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Is it the end of the line for under settlement professional negligence claims?

Lawyers who settle low value personal injury claims on a high volume basis can rest easier in their beds, knowing that a rough and ready settlement is unlikely to be challenged, following a Court of Appeal decision.

Jackson LJ was ruling in Thomas v Hugh James Ford Simey Solicitors [2017] EWCA Civ 1303, in which Graham Thomas sought to sue a law firm for not pursuing special damages in his claim under the Department of Trade & Industry (DTI) compensation scheme for miners who suffered from vibration white finger (VWF).

The Court of Appeal criticised law firms which attract clients through adverts which suggest their previous solicitors may have undersettled personal injury claims, commonly known as “cannibalistic” claims.

Lord Justice Jackson said: “The civil justice system exists to enable injured parties to recover compensation for genuine wrongs. It does not exist to service artificial claims stirred up by advertisements.”

He also said there should be “a sensible limit” on what should be expected of a solicitor operating on a fixed fee in a “high volume, low cost commoditised scheme”.

He said it was “regrettable” that a second firm of solicitors “recruited the claimant to bring an action against the first solicitors in order to ‘top up’ his award”, noting the first-instance ruling that the information given to the claimant by the second firm “turned his head” so that he was “prepared to advance incorrect assertions” in his claim.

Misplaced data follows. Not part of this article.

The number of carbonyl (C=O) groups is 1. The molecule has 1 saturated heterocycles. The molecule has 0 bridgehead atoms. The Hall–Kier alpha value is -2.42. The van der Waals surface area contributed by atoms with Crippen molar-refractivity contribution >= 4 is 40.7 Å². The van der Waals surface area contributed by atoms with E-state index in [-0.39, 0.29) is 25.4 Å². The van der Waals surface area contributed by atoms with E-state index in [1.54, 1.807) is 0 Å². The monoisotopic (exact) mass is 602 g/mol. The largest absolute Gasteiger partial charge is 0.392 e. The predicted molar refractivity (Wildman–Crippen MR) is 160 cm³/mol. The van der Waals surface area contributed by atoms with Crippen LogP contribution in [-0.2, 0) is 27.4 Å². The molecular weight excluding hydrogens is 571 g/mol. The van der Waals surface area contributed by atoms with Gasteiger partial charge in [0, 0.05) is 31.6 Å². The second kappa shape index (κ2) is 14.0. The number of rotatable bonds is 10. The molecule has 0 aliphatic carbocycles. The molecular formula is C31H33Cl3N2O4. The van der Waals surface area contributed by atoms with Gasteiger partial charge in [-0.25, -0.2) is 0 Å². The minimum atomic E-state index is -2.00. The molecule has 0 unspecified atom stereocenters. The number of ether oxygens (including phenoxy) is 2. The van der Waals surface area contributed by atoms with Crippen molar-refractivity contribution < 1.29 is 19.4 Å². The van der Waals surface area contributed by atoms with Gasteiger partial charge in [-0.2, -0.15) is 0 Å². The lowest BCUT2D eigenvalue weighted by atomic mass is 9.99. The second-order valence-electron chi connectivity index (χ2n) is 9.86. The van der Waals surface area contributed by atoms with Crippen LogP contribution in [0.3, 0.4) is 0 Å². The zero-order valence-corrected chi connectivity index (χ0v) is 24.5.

This decision leaves Claimant lawyers who settle low value claims for clients in a better place. Arguably, larger complex claims deserve a better standard of care. It is in relation to those that mediation comes into its own, offering a confidential early settlement opportunity and time to go through the heads of loss in detail and compromise on a well thought out basis.

Hard facts make for bad law and I do wonder if this decision allows negligent lawyers who under settle cases and give poor advice off the hook, for pragmatic policy reasons – the Courts are interested in finality and are reluctant to reopen settlements. This case turned on its facts and the Court thought that the Claimant was undeserving and may not even have had VWF in the first place. A different decision might have been made in a more deserving case.

In the case of an under settlement it is probably not the end of the line, however, if the under settlement is large or clearly not reasonable. Each case will turn on its own facts. In any such cases and in relation to professional negligence claims, we of course recommend mediating using an expert professional negligence mediator. Please contact us if you are interested in arranging a mediation.